Wednesday, September 30, 2015

The immunization circus

Vaccination day is always a melange of comedy and chaos.  After another early morning run, Daniel and I set off with our cooler of vaccinations and backpack of syringes for Zaffe, the village 15ish km away towards Glazoue.  Vaccines are given to children at birth, then at intervals of 6, 10, 14 weeks and 9 months of age.  While it is the responsibility of the mother to remember to bring her baby to the follow up appointment, we write the dates of the next vaccine in her medical card book and, since it is a very social event for the women, many don't forget.  

This week we had 17 mothers from Zaffe, Glazoue, and Kabole at the center for vaccinations.  Once we found each child's vaccination chart, we weighed the babies to monitor their growth and completed the charts with the vaccine information and follow up appointment date. As of this month, the Beninese health department is switching from an oral polio immunization to a vaccine for children under 2 years of age.  We explained this to the mothers, who then entertained themselves with song and dance while we attacked the mountain of paperwork for vaccination dispensing.  Because the vaccines are free of charge, the government requires very regimented documentation of dispersal and completion of the required series.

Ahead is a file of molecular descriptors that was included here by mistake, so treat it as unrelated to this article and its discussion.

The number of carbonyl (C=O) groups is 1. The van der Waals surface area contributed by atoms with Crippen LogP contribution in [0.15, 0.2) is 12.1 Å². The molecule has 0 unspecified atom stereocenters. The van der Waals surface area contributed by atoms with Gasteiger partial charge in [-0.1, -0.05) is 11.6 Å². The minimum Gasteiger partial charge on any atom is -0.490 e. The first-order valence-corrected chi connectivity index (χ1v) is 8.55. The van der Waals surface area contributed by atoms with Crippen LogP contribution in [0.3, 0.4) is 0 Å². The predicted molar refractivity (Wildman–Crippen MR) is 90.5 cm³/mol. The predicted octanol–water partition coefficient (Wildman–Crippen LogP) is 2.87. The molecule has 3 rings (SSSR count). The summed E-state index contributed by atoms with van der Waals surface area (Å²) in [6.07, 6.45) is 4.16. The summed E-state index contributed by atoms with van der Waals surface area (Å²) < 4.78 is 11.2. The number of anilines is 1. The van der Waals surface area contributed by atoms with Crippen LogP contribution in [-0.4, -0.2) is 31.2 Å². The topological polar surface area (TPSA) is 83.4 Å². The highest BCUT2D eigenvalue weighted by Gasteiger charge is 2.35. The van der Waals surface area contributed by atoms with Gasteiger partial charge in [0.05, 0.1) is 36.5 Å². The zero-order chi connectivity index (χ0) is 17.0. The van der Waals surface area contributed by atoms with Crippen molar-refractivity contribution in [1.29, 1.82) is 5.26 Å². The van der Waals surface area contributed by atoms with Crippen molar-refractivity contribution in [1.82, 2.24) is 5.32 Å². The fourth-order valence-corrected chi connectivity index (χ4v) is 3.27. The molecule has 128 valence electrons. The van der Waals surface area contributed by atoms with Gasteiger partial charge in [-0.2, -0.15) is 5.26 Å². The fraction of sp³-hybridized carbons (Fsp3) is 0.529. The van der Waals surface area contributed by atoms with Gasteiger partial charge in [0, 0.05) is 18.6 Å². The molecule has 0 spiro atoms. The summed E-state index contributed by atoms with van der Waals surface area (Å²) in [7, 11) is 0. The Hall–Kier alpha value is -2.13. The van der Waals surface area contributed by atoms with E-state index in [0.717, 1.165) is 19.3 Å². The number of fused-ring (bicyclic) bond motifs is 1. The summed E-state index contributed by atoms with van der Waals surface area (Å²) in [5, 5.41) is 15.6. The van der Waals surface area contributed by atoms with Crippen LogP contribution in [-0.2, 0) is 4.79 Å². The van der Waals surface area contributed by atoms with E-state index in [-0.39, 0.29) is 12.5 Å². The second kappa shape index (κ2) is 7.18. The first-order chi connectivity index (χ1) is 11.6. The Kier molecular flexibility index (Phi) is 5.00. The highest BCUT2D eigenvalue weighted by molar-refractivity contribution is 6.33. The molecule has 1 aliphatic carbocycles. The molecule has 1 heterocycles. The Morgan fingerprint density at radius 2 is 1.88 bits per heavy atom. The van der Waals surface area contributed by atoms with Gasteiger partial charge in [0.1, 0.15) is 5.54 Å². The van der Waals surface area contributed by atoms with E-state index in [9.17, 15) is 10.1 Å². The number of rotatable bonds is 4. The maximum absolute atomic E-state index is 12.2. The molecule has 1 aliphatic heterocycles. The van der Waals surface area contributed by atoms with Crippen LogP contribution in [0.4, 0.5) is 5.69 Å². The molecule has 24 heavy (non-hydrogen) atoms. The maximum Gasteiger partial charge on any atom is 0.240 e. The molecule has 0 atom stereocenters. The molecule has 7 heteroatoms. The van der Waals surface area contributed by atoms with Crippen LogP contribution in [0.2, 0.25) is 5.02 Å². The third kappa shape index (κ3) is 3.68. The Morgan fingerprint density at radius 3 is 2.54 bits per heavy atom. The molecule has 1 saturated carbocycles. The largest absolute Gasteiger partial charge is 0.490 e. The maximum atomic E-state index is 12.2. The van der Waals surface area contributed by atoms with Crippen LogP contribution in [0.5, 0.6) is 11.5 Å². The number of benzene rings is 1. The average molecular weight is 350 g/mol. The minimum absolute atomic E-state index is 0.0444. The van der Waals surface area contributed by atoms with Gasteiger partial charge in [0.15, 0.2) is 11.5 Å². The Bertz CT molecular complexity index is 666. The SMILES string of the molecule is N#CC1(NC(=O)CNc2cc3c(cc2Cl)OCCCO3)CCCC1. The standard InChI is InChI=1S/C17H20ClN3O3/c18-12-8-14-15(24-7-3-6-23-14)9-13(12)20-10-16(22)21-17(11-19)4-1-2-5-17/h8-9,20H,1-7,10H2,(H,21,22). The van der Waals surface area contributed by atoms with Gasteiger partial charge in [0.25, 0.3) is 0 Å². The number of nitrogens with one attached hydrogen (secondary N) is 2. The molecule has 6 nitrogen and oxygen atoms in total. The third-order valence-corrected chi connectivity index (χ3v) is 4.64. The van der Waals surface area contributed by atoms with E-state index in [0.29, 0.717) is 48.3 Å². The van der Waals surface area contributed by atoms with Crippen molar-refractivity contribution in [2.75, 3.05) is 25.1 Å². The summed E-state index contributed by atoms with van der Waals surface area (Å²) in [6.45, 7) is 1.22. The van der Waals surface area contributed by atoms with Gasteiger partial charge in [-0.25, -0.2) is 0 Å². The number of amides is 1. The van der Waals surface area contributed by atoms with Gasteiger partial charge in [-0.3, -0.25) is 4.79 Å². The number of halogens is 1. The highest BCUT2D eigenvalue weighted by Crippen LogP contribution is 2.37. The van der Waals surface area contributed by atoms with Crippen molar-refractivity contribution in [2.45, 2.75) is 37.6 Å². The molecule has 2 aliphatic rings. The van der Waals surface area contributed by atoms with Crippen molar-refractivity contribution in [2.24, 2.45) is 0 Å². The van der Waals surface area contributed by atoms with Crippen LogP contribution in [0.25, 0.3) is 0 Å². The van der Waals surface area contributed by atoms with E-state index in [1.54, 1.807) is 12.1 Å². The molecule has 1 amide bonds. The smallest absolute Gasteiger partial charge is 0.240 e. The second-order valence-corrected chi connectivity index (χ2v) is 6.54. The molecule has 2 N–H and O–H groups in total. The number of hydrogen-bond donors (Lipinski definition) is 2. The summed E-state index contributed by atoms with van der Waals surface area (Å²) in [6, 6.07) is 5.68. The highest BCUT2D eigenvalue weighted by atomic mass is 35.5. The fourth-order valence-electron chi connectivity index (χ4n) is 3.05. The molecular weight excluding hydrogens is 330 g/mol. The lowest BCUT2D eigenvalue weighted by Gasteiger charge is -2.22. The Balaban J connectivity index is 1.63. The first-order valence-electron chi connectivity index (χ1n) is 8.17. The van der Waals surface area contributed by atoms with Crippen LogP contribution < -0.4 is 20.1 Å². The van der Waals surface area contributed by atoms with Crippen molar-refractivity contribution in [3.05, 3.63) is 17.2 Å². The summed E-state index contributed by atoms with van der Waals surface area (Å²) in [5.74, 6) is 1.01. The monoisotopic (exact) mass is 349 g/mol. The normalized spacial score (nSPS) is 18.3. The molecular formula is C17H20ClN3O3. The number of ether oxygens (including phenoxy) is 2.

When we finally finished with all the babies, and mothers who needed to finish their vaccinations, and the sobbing ended, Daniel, Richard (the major or the Zaffe Health Center) and I, snacked on some boiled corn in our vaccine pagoda before Daniel and I left for more vaccinations in Kpakpa-Zoume.  We arrived to six women sitting under a big tree at the entrance of the village and quickly conducted the immunization so to all the babies, including an adorable set of twins.  

In Beninese culture, twins are considered extremely sacred. If one twin dies, their mother carries around a wooden replica of the child so that his or her spirit can always be with her.  Since the twins have shared the womb, the remaining twin and the family can never again speak the name of the deceased as it may bring bad luck upon the surviving twin.  There are a couple sets of twins in Adourekoman and all are highly regarded as special to the community. 

After finishing vaccinations, Daniel and I returned to Adourekoman where we spent a couple hours with Sabine and her new baby Osnel, enjoying the shade and trying not to get eaten alive by the moucherones.  Like black fly season in New Hampshire, these little black bugs like to swarm your ankles and it feels like no amount of bug spray will keep them from devouring my legs.  I've resorting to wearing pants and long sleeves despite the heat, but have yet to commit myself to the abomination of socks and chacos :)